In Navajo culture, a skin-walker (Navajo: yee naaldlooshii) is a type of harmful witch and/or medicine man who has the ability to turn into, possess, or disguise themselves as an animal. The term is not used for healers.
In the Navajo language,yee naaldlooshii translates to “by means of it, it goes on all fours” While perhaps the most common variety seen in horror fiction by non-Navajo people, theyee naaldlooshii is one of several varieties of Navajo witch, specifically a type of ‘ánti’įhnii.
The legend of the skin-walkers is not well understood outside of Navajo culture, mostly due to reluctance to discuss the subject with outsiders. Navajo people are reluctant to reveal skin-walker lore to non-Navajos, or to discuss it at all among those they do not trust:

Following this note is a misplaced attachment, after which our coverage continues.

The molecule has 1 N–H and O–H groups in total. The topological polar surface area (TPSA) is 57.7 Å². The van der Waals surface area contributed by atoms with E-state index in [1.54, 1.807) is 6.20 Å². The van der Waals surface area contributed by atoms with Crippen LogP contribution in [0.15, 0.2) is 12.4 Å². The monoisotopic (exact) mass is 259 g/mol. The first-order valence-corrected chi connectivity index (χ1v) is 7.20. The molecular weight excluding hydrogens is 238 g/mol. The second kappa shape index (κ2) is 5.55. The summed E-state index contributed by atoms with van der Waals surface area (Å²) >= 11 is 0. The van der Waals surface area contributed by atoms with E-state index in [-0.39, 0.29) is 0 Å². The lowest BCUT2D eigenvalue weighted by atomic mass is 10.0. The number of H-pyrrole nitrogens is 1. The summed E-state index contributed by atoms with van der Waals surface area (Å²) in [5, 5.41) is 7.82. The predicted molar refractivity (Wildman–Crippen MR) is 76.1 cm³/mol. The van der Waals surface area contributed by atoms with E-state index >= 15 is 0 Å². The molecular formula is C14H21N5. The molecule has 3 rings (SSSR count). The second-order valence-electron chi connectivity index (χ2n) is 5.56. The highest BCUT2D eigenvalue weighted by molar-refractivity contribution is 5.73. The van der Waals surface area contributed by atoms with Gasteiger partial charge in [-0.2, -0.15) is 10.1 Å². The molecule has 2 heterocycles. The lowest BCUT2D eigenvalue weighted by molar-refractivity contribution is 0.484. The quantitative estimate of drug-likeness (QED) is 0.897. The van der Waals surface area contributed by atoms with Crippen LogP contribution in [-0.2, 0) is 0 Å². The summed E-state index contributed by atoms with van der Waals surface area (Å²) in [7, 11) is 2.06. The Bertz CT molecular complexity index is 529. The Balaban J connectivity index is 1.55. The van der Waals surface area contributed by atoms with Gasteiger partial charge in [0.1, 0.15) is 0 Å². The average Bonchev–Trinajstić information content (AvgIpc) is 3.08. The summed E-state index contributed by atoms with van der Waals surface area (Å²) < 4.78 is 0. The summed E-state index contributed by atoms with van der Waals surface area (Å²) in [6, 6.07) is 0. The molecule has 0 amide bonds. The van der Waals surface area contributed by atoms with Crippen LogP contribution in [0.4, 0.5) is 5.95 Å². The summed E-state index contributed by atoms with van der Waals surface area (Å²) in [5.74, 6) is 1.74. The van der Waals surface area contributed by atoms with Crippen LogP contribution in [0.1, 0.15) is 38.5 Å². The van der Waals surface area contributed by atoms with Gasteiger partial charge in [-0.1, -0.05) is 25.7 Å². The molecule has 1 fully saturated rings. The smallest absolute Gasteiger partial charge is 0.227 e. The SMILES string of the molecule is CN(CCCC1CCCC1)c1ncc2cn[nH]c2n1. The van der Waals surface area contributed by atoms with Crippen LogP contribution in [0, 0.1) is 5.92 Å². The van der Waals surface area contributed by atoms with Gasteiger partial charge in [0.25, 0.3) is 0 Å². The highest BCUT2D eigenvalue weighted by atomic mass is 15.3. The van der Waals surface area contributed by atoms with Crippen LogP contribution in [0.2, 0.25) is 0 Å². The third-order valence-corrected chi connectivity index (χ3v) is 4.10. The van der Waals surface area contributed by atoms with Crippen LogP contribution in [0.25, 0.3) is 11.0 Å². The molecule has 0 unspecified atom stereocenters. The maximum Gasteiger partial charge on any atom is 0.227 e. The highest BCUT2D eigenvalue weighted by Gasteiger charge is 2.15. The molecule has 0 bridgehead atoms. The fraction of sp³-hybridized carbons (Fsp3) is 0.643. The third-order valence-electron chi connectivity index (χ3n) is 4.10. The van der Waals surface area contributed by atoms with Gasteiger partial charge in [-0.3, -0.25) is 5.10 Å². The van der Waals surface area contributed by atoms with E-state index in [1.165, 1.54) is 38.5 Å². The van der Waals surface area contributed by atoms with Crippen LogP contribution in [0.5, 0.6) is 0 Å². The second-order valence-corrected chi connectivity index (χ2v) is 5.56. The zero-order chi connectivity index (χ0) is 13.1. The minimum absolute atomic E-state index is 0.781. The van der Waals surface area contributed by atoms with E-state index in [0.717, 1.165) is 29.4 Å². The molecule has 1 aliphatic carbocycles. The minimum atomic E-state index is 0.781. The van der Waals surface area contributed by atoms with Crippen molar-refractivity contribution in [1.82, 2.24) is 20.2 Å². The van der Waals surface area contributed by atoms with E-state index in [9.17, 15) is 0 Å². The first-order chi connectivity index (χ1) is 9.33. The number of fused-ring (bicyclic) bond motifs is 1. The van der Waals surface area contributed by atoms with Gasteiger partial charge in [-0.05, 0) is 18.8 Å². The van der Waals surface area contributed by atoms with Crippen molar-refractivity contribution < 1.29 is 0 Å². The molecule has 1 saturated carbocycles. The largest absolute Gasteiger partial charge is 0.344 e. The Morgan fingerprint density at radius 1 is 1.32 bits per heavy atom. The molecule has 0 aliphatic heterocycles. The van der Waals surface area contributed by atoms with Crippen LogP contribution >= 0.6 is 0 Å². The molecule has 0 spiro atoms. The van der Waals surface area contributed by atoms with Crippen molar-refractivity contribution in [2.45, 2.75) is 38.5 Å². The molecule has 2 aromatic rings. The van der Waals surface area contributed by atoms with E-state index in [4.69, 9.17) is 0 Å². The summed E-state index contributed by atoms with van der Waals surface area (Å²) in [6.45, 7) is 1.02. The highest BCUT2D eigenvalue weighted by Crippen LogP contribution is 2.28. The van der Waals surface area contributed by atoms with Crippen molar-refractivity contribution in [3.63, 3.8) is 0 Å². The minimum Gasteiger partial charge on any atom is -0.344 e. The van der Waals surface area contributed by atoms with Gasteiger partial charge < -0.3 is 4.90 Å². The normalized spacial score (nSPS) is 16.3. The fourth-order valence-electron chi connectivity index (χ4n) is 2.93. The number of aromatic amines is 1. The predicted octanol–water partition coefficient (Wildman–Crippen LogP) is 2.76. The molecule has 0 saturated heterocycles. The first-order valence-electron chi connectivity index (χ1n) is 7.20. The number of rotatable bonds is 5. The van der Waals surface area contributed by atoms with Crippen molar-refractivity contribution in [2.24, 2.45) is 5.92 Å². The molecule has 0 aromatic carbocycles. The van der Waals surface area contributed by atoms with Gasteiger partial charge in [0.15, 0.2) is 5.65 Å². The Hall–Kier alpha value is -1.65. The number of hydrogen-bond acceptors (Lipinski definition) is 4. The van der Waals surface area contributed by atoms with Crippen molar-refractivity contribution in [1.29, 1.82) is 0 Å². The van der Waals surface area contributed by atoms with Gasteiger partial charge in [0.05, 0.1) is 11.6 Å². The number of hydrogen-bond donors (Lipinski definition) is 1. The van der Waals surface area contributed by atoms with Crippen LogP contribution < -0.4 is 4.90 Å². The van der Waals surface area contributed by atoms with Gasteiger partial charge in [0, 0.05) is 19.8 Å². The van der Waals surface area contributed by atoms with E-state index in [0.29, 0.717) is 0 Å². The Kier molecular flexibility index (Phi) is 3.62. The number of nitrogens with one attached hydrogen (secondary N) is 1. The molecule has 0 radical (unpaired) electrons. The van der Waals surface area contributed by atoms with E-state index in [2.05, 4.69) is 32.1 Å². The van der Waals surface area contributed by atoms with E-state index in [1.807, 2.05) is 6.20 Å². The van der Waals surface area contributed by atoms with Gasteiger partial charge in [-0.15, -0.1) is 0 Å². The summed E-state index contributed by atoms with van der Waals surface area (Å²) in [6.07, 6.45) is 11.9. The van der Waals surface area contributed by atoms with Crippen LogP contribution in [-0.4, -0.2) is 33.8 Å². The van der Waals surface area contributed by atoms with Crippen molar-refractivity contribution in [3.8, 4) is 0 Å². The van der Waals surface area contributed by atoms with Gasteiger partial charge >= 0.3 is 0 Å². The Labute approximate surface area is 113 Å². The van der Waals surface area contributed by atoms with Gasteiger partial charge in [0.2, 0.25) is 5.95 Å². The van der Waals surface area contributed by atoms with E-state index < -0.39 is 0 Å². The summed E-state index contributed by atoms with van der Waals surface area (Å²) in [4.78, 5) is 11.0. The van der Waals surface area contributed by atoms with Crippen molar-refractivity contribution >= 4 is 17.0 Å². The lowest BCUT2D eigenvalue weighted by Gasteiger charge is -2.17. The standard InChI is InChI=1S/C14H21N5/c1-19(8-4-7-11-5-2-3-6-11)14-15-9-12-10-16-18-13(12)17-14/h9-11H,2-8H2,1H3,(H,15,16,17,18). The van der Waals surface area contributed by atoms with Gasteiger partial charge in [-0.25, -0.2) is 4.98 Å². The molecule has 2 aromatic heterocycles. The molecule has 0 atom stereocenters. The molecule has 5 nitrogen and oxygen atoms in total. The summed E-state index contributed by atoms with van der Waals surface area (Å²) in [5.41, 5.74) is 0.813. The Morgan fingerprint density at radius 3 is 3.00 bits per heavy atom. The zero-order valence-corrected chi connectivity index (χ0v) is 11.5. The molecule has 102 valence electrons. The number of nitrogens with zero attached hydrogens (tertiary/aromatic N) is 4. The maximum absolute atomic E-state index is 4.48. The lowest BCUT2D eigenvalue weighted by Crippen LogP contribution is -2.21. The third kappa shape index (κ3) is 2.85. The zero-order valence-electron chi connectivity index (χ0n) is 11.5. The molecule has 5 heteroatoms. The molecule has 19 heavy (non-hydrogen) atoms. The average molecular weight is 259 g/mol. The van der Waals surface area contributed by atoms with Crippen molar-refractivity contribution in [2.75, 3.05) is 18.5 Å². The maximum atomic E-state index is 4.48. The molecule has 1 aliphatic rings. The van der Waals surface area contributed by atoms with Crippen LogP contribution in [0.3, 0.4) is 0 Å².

Navajo witches, including skin-walkers, represent the antithesis of Navajo cultural values. While community healers and cultural workers are known as medicine men and women, or by terms in the local, indigenous language, witches are seen as evil, performing twisted ceremonies and manipulating magic in a perversion of the good works medicine people traditionally perform. In order to practice their good works, traditional healers learn about both good and evil magic. Most can handle the responsibility, but some people can become corrupt and choose to become witches.